Lunar eclipse 2021: when to see the full moon in November turn red and orange
the partial lunar eclipse happening on Friday is not for late sleepers. If you want to see this rare celestial event – which will transform the full moon of november 2021 in a reddish orange color for more than an hour – you will have to get up early.
Astronomical experts say it will be the longest partial lunar eclipse in over 500 years, with his 3 hour 28 minute peak. A total lunar eclipse in July 2018 “lasted about 12 minutes longer than what is expected to occur this week,” according to AccuWeather.
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Assuming the sky is clear enough, people all over the United States will be able to see the eclipse create what many observers call a “Moon of bloodâBecause of the rusty-reddish colors of sunlight reflecting off the Earth’s atmosphere.
The partial lunar eclipse will occur during the hours before dawn on Friday, November 19, when the so-called “beaver moon“will reach its fullest phase – shortly before 4 a.m. EST – and the Earth will be positioned between the sun and the moon.
How to see the lunar eclipse
As long as the clouds stay clear, residents of all parts of New Jersey will be able to see Friday morning’s lunar eclipse, according to Chris Bakley, astronomical expert and Cape May County astro-photographer. But he says the eclipse will be more dramatic in the places with the darkest skies.
âNo area is better than another for viewing. But there is special treatment for those who want and can get to a place away from the city lights in the state, âBakley said. âAt the height of the eclipse, the moon will glow red and be significantly less bright than the normal full moon. That being said, the stars will shine as if there is little or no moon in the sky during the peak. A truly incredible sight! â
Bakley said the lunar eclipse will start in the southwestern sky and end as the moon sets in the western sky. “During the peak, the moon will be high enough in the sky that most can see it without leaving their homes,” he noted, “unless, of course, there are major obstacles blocking your view.”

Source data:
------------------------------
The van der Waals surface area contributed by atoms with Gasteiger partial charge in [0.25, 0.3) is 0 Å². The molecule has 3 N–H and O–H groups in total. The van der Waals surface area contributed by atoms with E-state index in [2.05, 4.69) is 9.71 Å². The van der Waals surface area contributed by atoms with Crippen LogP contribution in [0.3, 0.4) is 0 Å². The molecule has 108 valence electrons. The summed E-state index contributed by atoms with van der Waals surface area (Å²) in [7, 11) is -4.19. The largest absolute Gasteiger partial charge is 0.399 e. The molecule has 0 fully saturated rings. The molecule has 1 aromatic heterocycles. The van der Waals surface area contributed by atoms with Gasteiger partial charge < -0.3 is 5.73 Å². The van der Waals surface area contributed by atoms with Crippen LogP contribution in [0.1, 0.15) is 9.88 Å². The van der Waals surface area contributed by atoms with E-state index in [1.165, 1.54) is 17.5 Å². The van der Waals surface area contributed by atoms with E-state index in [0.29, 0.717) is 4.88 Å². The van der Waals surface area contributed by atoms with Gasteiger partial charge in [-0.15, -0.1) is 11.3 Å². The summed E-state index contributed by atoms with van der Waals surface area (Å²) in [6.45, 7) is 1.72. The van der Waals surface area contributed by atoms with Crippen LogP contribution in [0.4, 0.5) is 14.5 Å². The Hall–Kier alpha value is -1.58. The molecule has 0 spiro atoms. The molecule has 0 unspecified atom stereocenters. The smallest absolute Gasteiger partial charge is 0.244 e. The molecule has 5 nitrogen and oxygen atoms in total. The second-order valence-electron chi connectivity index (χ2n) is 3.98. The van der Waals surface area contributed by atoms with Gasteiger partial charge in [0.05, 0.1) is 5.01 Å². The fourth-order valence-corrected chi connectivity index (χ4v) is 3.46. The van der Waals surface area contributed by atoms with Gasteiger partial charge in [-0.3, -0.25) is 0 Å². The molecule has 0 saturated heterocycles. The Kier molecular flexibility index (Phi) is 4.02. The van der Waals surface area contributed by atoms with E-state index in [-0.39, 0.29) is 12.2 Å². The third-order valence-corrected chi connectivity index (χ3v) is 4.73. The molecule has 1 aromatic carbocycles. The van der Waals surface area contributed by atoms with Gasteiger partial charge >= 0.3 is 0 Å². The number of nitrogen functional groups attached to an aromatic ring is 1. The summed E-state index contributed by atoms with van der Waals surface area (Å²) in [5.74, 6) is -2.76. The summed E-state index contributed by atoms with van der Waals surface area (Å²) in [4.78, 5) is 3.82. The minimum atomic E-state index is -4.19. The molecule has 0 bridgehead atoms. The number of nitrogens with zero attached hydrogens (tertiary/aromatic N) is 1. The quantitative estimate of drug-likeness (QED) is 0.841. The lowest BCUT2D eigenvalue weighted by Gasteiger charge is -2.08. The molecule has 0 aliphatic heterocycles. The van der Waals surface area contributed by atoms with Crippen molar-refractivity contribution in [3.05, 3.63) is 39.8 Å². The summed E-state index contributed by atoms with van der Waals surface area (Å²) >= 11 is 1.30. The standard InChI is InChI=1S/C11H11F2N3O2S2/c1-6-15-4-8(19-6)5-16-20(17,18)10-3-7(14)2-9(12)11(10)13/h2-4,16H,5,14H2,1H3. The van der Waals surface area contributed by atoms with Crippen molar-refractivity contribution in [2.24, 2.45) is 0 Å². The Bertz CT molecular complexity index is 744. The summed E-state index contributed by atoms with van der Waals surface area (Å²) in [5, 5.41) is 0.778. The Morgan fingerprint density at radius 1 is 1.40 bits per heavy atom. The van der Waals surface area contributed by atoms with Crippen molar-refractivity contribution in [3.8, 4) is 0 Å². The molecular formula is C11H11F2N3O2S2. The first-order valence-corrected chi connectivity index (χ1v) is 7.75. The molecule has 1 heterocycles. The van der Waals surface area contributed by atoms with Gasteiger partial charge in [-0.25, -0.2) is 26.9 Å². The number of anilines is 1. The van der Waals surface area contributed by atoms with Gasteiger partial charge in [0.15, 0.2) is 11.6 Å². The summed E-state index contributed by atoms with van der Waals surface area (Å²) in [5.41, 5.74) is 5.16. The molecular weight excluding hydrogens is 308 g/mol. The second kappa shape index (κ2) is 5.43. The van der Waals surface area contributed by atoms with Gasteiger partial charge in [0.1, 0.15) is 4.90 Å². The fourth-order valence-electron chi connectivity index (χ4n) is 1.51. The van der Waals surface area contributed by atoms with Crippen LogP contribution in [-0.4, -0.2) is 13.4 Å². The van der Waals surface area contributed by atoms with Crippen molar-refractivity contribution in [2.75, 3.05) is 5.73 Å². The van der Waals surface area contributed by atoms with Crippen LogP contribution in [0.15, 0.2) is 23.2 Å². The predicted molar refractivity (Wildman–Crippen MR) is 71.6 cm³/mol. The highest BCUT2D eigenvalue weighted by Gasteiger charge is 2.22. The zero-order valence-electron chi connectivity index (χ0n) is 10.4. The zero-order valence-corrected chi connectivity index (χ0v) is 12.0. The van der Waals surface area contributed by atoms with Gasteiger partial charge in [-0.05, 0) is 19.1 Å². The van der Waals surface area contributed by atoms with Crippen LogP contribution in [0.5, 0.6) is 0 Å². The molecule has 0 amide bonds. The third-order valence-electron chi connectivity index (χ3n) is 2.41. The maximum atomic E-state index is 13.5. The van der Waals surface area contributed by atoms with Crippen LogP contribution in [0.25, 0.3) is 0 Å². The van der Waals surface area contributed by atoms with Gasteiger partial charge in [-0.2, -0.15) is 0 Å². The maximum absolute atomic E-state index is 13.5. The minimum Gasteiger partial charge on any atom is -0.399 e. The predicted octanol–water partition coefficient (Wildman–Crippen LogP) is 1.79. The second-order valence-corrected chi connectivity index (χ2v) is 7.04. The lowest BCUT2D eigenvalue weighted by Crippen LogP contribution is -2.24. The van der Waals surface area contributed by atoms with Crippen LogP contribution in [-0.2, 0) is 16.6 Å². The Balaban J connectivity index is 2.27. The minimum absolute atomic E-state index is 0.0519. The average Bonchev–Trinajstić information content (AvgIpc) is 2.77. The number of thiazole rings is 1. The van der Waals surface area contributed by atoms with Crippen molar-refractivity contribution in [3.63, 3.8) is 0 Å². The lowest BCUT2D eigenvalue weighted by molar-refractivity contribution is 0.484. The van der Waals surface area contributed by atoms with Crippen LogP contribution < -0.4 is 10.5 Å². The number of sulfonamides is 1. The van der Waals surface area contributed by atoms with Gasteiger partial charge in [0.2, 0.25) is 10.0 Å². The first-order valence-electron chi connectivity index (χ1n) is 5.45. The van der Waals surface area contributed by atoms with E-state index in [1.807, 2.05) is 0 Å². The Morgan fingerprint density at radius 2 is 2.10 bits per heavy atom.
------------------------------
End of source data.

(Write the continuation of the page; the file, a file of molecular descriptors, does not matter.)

Best time to research the lunar eclipse
In the eastern time zone, the lunar eclipse will begin around 1 a.m. Friday, “but you won’t be able to see a difference in the moon with the naked eye until around 2:20 a.m.,” Bakley noted. âAround 4:04 am, the eclipse will reach its peak. This will be the best time to watch, but every second up to this point is worth seeing.
Another tip from Bakley: âMake sure you check the timing of your location. Times may be slightly different statewide.
The lunar eclipse is expected to last from around 2 a.m. until the full moon sets at around 5:48 a.m. on Friday, and Bakley said the moon should retain its red-orange glow for more than one o’clock.
Weather forecast for the NJ region
As of Thursday afternoon, the weather forecast looks uncertain for New Jersey residents, with the National Meteorological Service calling for rain showers around midnight, a chance of rain between 1 a.m. and 2 a.m. on Friday and heavy cloud cover between midnight and 2 a.m.
Cloud cover is expected to gradually improve in northern Jersey from 3 a.m. to 6 a.m., according to the weather service. In central Jersey and southern Jersey, cloud and scattered rain showers can persist for an hour or two longer.
For the latest forecast in the New Jersey area, check out this National Weather Service website.
Last full moon of 2021
If you miss a chance to see the full moon and the November eclipse in the morning, the sky should be clear on Friday night as the moon begins to rise in the east-northeast sky around 4:50 p.m. and the moon will appear. 99% full. Saturday night when he starts to get up around 5:25 p.m.
The last full moon of 2021 – that of December “cold moonâ- will officially reach its fullest phase at 11:35 p.m. EST on Saturday 18 December, it will therefore also be 100% full the following night (Sunday 19 December) and 98% full on Monday 20 December.
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Len Melisurgo can be contacted at LMelisurgo@njadvancemedia.com.
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